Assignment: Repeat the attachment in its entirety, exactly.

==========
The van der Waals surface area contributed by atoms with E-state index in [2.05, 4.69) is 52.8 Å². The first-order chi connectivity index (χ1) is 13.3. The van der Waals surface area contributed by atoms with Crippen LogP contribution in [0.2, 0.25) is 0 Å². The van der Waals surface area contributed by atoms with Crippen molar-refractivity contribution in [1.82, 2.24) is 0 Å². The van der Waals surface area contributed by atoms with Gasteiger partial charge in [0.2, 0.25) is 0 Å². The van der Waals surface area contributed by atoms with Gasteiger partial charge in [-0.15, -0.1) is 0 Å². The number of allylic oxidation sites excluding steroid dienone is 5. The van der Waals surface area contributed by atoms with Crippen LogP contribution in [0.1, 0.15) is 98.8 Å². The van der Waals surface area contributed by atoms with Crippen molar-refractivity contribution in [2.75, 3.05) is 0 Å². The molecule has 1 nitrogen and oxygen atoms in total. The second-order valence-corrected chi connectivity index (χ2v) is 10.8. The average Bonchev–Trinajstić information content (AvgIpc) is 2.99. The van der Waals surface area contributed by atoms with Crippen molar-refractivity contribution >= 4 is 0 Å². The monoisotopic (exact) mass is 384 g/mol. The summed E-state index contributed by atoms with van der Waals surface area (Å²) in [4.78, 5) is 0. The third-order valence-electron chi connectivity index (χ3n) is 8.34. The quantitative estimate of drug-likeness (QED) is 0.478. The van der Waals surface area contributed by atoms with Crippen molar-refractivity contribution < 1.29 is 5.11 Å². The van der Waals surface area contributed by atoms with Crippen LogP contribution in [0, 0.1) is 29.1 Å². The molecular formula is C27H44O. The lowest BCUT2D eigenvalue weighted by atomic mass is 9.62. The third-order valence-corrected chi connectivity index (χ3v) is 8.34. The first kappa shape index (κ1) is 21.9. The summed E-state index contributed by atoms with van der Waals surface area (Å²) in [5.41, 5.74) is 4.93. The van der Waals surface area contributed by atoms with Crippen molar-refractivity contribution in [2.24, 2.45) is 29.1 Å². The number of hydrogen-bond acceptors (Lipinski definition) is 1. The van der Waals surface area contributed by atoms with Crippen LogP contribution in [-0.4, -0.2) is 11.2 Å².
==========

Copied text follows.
The van der Waals surface area contributed by atoms with E-state index in [2.05, 4.69) is 52.8 Å². The first-order chi connectivity index (χ1) is 13.3. The van der Waals surface area contributed by atoms with Crippen LogP contribution in [0.2, 0.25) is 0 Å². The van der Waals surface area contributed by atoms with Crippen molar-refractivity contribution in [1.82, 2.24) is 0 Å². The van der Waals surface area contributed by atoms with Gasteiger partial charge in [0.2, 0.25) is 0 Å². The van der Waals surface area contributed by atoms with Gasteiger partial charge in [-0.15, -0.1) is 0 Å². The number of allylic oxidation sites excluding steroid dienone is 5. The van der Waals surface area contributed by atoms with Crippen LogP contribution in [0.1, 0.15) is 98.8 Å². The van der Waals surface area contributed by atoms with Crippen molar-refractivity contribution in [2.75, 3.05) is 0 Å². The molecule has 1 nitrogen and oxygen atoms in total. The second-order valence-corrected chi connectivity index (χ2v) is 10.8. The average Bonchev–Trinajstić information content (AvgIpc) is 2.99. The van der Waals surface area contributed by atoms with Crippen molar-refractivity contribution >= 4 is 0 Å². The monoisotopic (exact) mass is 384 g/mol. The summed E-state index contributed by atoms with van der Waals surface area (Å²) in [4.78, 5) is 0. The third-order valence-electron chi connectivity index (χ3n) is 8.34. The quantitative estimate of drug-likeness (QED) is 0.478. The van der Waals surface area contributed by atoms with Crippen molar-refractivity contribution < 1.29 is 5.11 Å². The van der Waals surface area contributed by atoms with Crippen LogP contribution in [0, 0.1) is 29.1 Å². The molecular formula is C27H44O. The lowest BCUT2D eigenvalue weighted by atomic mass is 9.62. The third-order valence-corrected chi connectivity index (χ3v) is 8.34. The first kappa shape index (κ1) is 21.9. The summed E-state index contributed by atoms with van der Waals surface area (Å²) in [5.41, 5.74) is 4.93. The van der Waals surface area contributed by atoms with Crippen molar-refractivity contribution in [2.24, 2.45) is 29.1 Å². The number of hydrogen-bond acceptors (Lipinski definition) is 1. The van der Waals surface area contributed by atoms with Crippen LogP contribution in [-0.4, -0.2) is 11.2 Å².